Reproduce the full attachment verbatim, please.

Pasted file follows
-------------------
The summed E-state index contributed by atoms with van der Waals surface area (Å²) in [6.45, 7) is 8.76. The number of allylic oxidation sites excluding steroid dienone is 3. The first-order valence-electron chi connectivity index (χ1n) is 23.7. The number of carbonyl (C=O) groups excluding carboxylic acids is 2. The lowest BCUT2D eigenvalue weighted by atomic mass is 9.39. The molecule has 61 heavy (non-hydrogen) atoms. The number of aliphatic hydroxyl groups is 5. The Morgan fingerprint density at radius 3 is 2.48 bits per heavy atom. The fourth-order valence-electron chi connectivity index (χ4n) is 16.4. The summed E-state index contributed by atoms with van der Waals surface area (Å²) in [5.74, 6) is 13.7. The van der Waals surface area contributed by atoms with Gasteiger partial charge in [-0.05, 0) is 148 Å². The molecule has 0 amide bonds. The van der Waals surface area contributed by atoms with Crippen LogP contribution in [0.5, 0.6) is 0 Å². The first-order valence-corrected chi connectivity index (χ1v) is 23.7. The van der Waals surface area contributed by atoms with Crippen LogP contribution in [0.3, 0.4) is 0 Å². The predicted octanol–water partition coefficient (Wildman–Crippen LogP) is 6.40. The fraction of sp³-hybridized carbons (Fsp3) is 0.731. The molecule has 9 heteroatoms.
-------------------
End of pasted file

The summed E-state index contributed by atoms with van der Waals surface area (Å²) in [6.45, 7) is 8.76. The number of allylic oxidation sites excluding steroid dienone is 3. The first-order valence-electron chi connectivity index (χ1n) is 23.7. The number of carbonyl (C=O) groups excluding carboxylic acids is 2. The lowest BCUT2D eigenvalue weighted by atomic mass is 9.39. The molecule has 61 heavy (non-hydrogen) atoms. The number of aliphatic hydroxyl groups is 5. The Morgan fingerprint density at radius 3 is 2.48 bits per heavy atom. The fourth-order valence-electron chi connectivity index (χ4n) is 16.4. The summed E-state index contributed by atoms with van der Waals surface area (Å²) in [5.74, 6) is 13.7. The van der Waals surface area contributed by atoms with Gasteiger partial charge in [-0.05, 0) is 148 Å². The molecule has 0 amide bonds. The van der Waals surface area contributed by atoms with Crippen LogP contribution in [0.5, 0.6) is 0 Å². The first-order valence-corrected chi connectivity index (χ1v) is 23.7. The van der Waals surface area contributed by atoms with Crippen LogP contribution in [0.3, 0.4) is 0 Å². The predicted octanol–water partition coefficient (Wildman–Crippen LogP) is 6.40. The fraction of sp³-hybridized carbons (Fsp3) is 0.731. The molecule has 9 heteroatoms.